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Wildlife Habitat

Wildlife species require different variations of the four basic habitat components: Food, Water, Cover, and Space. Providing sufficient amounts of these required habitat components will attract the wildlife species you desire to your property. It is important to note that not all wildlife species can be managed in all areas. For example, if your property and surrounding areas are comprised primarily of grassland and agricultural fields, it is not realistic to want to manage your land for turkeys. You would be wiser to manage for pheasants or other grassland birds. BluAcres can help you determine what species are likely to frequent the habitat your property can provide and determine the specific habitat need of the species you want to manage for.


Food

The presence of food will greatly enhance the attractiveness of your property. Food can best be provided through plantings of mast producing trees and shrubs, grasses, flowers and food plots. There are also many ways to enhance the food that your land already produces with active management tools such as timber harvesting, mowing, and burning.

For more information about food development in wildlife habitats, click here.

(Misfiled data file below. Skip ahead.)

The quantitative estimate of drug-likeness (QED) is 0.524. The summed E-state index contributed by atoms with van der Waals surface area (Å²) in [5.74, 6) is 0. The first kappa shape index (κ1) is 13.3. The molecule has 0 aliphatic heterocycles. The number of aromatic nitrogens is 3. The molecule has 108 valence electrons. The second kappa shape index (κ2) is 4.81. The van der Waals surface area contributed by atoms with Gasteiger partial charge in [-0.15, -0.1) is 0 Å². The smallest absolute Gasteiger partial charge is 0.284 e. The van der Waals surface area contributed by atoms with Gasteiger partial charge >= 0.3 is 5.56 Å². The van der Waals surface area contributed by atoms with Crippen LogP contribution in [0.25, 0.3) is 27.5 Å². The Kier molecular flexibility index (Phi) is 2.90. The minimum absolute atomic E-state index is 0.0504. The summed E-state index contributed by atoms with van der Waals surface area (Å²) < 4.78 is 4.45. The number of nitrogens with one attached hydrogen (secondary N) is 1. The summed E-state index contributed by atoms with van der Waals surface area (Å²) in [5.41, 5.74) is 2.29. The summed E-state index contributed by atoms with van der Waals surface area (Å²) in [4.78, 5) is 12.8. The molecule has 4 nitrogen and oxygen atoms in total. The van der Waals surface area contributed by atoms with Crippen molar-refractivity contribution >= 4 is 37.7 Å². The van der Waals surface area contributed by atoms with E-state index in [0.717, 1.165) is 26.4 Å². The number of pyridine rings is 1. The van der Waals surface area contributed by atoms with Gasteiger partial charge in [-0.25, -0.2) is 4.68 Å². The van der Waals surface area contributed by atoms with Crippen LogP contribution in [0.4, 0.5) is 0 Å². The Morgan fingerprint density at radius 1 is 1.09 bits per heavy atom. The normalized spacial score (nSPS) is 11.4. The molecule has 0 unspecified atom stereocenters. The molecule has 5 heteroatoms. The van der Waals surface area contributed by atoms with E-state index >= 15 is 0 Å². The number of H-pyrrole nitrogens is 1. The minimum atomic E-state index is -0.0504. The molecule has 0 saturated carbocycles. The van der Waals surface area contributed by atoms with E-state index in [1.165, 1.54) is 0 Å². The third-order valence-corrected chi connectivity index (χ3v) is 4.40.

Water

Water is another component essential to a species survival. The restoration of a wetland, creation of a pond, or maintenance of a stream is a great ways of providing this component. An area with water will attract a wide variety of wildlife species.

For more information about water development in wildlife habitats click here.

Cover

Cover is also very important to wildlife and includes nesting, brood rearing, and shelter from the elements. Many species have specific cover requirements for each of these uses, which are often seasonal. For example, establishing a stand of switchgrass, will provide winter shelter for pheasants. It is important to establish year round cover for a species in order to provide adequate habitat.


Space

Space is another requirement that must be met. Some species require a small amount of living space. However, other wildlife may need large tracts of land to survive. You must be aware of the amount of space a species needs, and how your management activities will effect them. You must also be concerned with the edge sensitivity of certain species. For example, in managing for turkeys you decide to create openings in your forest to regenerate oaks. However, this decision would impact woodland birds that require a large amount of undisturbed forest.








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